Manipulating with national and religious identities is, at a glance, part of nationalist discourse; on the other hand, it is Kremlin’s efficient tool in the information warfare, because the concept of “Russian world” promotes just common values and identity.
The World Congress of Families, an organization, which unites American ultra-conservatives and has close links with Russia, serves as a clear example. Alexey Komov is WCF’s representative in Russia and he is financed by Russian oligarch Konstantin Malofeev. The latter participated financially in Russia’s annexation of Crimea, prompting the European Union and the United States to impose sanctions against him.
Kremlin’s occupation and military aggression is complemented by its soft power full of calls about common religious history and traditions.
Last year, “Ukrainian Prism”, Ukraine’s foreign policy and security think-tank, and its partners released a research on disinformation resilience in Central and Eastern Europe, including Georgia. According to the results, Georgia is facing a serious threat of Russian propaganda with the latter targeting its religion, language, economy and ethnic minorities living in the country. Besides social media, Russia’s state-owned mainstream media and television also represent a weak point for us. During our visit to Berlin, a lot of experts told us that nobody in Germany perceives Russian state-owned media, such as RT and Sputnik networks, seriously; however, in the regions densely populated by ethnic minorities, where the problem of speaking the official language is still persisting, locals are more dependent on Russian-language sources.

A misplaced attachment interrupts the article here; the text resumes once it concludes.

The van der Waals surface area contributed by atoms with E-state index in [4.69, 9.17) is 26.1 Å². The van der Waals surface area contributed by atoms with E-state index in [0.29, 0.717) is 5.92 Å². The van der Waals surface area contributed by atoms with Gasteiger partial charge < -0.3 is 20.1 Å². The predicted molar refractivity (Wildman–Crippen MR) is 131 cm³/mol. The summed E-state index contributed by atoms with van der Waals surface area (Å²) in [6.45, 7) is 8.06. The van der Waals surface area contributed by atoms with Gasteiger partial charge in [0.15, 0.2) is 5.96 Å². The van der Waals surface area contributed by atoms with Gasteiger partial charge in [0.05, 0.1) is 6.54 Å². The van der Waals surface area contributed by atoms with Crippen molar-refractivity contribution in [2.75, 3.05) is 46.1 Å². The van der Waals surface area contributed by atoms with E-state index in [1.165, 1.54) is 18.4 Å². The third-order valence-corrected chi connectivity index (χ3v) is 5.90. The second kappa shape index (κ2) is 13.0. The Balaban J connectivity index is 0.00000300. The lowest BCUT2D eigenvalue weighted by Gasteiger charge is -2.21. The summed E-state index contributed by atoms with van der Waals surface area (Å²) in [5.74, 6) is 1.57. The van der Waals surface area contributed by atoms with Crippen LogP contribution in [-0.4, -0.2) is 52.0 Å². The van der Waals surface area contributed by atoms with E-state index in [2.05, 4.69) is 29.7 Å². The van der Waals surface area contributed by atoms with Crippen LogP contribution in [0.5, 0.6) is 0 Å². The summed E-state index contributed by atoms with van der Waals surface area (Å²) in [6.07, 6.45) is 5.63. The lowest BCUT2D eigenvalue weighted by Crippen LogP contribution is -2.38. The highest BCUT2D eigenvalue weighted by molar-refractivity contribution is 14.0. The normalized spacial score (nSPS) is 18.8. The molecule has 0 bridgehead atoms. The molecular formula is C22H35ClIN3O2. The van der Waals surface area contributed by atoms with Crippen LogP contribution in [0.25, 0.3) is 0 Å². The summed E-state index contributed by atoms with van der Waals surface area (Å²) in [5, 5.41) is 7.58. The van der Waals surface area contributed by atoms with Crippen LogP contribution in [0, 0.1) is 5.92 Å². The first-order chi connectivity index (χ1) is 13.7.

In late 2018, the Media Development Foundation (MDF) conducted a study in Samtskhe-Javakheti and Kvemo Kartli regions populated by ethnic minorities. The aim of the study was to identify the level of awareness of Euro-Atlantic integration issues among this part of population as well as the influence of Kremlin’s disinformation on them.
MDF monitored anti-Western sentiments and disinformation spread by Russian TV channels. The key messages voiced by Russian TV channels involved accusing the West of violence, encouraging conflicts, fighting against traditional identity and establishing unacceptable values. The pro-Kremlin media outlets tried to portray the United States as the force provoking violence and terrorism in the Syrian conflict. They were promoting the myth as if the United States was provoking a coup, as if it was interfering in domestic affairs of other countries and is an unreliable partner. The key messages targeting the EU “concerned the migration crisis, demonizing not only the EU’s liberal policy but also fomenting xenophobic attitudes through portraying migrants as criminals and terrorists.”
Russia’s pro-governmental media messages targeting Georgia mainly concerned the biological threats and were related to the Richard Lugar Public Health Research Center in Tbilisi.
Moreover, the majority of interviewed social media users have Russian social network Odnoklassniki’s accounts and although no longer trusting it, they still remain part of this network.
What are the desirable results of such propaganda?
Anti-Western narrative is being spread regularly and tied up to pro-Kremlin rhetoric, as if Georgia is very far from Europe by its values and that not only the EU integration does not help the country economically, but it even causes harm to it. In case of success, such statements may cause nihilism, indifferent attitude among the population towards the EU integration and arouse doubts that our pro-Western policy course is absolutely useless and so many reforms will yield no results. Against this background, Russia emerges as the only way to salvation and a powerful neighbor. Russia’s portrayal as an alternative aims at strengthening its influence in the region.
Journalist at Coda Story Especially for Myth detector
The article is published within the framework of the project #FIGHTFAKE, which is implemented by MDF in cooperation with its partner organisation Deutsche Gesellschaft e.V.